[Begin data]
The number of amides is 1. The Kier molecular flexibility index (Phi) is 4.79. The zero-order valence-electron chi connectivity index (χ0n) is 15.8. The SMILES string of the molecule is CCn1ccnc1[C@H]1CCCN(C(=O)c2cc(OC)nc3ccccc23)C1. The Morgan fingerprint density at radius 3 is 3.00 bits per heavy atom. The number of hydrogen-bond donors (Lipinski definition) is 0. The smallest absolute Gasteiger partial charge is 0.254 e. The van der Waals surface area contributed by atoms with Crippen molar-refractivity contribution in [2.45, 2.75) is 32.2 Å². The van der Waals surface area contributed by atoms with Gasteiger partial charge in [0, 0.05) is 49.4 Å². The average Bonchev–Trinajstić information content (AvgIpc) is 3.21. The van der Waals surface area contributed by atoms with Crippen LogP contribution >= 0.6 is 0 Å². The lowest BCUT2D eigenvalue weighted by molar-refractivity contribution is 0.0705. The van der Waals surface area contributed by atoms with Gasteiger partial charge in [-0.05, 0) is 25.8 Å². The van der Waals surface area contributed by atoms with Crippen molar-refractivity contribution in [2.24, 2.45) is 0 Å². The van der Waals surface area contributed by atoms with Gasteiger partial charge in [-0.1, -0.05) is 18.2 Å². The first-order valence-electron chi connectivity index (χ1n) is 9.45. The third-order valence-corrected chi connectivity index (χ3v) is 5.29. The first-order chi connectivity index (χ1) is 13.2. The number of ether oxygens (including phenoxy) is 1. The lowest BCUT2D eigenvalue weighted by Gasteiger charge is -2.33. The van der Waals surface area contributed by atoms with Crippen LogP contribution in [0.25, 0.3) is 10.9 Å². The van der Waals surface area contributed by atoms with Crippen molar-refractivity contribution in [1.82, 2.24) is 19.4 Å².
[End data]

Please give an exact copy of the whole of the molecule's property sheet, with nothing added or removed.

The number of amides is 1. The Kier molecular flexibility index (Phi) is 4.79. The zero-order valence-electron chi connectivity index (χ0n) is 15.8. The SMILES string of the molecule is CCn1ccnc1[C@H]1CCCN(C(=O)c2cc(OC)nc3ccccc23)C1. The Morgan fingerprint density at radius 3 is 3.00 bits per heavy atom. The number of hydrogen-bond donors (Lipinski definition) is 0. The smallest absolute Gasteiger partial charge is 0.254 e. The van der Waals surface area contributed by atoms with Crippen molar-refractivity contribution in [2.45, 2.75) is 32.2 Å². The van der Waals surface area contributed by atoms with Gasteiger partial charge in [0, 0.05) is 49.4 Å². The average Bonchev–Trinajstić information content (AvgIpc) is 3.21. The van der Waals surface area contributed by atoms with Crippen LogP contribution >= 0.6 is 0 Å². The lowest BCUT2D eigenvalue weighted by molar-refractivity contribution is 0.0705. The van der Waals surface area contributed by atoms with Gasteiger partial charge in [-0.05, 0) is 25.8 Å². The van der Waals surface area contributed by atoms with Crippen molar-refractivity contribution in [2.24, 2.45) is 0 Å². The van der Waals surface area contributed by atoms with Gasteiger partial charge in [-0.1, -0.05) is 18.2 Å². The first-order valence-electron chi connectivity index (χ1n) is 9.45. The third-order valence-corrected chi connectivity index (χ3v) is 5.29. The first-order chi connectivity index (χ1) is 13.2. The number of ether oxygens (including phenoxy) is 1. The lowest BCUT2D eigenvalue weighted by Gasteiger charge is -2.33. The van der Waals surface area contributed by atoms with Crippen LogP contribution in [0.25, 0.3) is 10.9 Å². The van der Waals surface area contributed by atoms with Crippen molar-refractivity contribution in [1.82, 2.24) is 19.4 Å².